Support for GOP Tax Plan Slips. Do Republicans Have a Messaging Problem?

Support for GOP Tax Plan Slips. Do Republicans Have a Messaging Problem?


Public support for the Republican tax plan has dipped a bit but remains relatively positive, a new Politico/Morning Consult poll found. Among registered voters who said they have seen, read or heard about the tax plan, 45 percent support it, down from 48 percent in the same poll last week. Nearly four in 10 registered voters surveyed said that passing tax reform should be a top priority for Congress. (By comparison, 50 percent said health care reform should be a top priority, and 36 percent said the same about reforming entitlement programs.)

The elements of the tax plan that find the most support in the poll are the increased child tax credit (60 percent approve) and the higher standard deduction and lower rate for pass-through businesses (59 percent each). The proposed elimination of the deduction for state income taxes gets only 30 percent support, though, and support for a crucial part of the plan – cutting the corporate tax rate to 20 percent – is notably weak: 37 percent oppose the reduction, while just 35 percent approve.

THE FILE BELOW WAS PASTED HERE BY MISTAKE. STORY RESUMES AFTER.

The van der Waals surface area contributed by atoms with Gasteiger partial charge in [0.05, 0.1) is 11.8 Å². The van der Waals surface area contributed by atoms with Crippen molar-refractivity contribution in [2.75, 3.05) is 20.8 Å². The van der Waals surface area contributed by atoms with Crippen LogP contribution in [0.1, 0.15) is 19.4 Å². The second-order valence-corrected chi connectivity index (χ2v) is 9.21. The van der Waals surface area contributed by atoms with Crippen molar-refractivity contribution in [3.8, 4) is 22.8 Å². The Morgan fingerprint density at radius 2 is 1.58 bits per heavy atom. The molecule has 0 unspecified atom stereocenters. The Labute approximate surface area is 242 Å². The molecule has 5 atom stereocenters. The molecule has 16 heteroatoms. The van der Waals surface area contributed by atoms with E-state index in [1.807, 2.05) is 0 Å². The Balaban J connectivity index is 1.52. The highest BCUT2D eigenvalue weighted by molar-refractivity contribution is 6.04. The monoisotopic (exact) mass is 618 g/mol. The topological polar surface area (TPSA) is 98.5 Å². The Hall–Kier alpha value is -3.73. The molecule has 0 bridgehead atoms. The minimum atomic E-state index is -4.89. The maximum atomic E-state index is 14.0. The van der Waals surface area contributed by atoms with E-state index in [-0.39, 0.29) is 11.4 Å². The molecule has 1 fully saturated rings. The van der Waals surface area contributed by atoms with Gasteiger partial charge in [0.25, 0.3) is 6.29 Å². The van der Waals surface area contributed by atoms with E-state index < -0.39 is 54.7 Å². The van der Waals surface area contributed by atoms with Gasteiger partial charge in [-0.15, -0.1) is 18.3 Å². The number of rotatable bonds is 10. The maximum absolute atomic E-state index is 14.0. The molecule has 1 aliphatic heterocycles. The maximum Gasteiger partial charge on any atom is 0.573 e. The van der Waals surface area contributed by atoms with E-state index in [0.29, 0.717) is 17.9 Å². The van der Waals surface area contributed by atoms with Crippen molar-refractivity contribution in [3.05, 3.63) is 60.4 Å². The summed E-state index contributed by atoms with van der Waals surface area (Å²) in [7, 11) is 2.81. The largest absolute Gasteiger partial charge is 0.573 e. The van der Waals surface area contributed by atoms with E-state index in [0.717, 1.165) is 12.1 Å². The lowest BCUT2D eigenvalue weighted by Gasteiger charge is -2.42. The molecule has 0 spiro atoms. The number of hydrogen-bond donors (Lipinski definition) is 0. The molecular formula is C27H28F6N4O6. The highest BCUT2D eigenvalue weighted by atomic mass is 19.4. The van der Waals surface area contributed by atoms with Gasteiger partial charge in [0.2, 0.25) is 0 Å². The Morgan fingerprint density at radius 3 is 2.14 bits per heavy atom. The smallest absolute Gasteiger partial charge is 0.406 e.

If those details suggest, unsurprisingly, that Americans like the idea of getting tax cuts, another recent poll might signal some trouble for the GOP’s messaging. A Washington Post-ABC News poll taken just before the official release of the House Republicans’ tax plan found that just five of 1,005 Americans used the word “cut” to describe the Trump tax plan.

The poll asked respondents to describe the plan in just one word, given what they knew about it. Overall, 22 percent of those polled used positive words such as “fair,” “good,” or “excellent.” Almost twice as many people used negative terms like “unfair,” “biased,” “bad,” “stupid” or “idiotic.” Views of Trump almost inevitable colored the responses, with 75 percent of Trump supporters approving the plan and 78 percent of those who disapprove of his overall performance also negative on the tax proposal.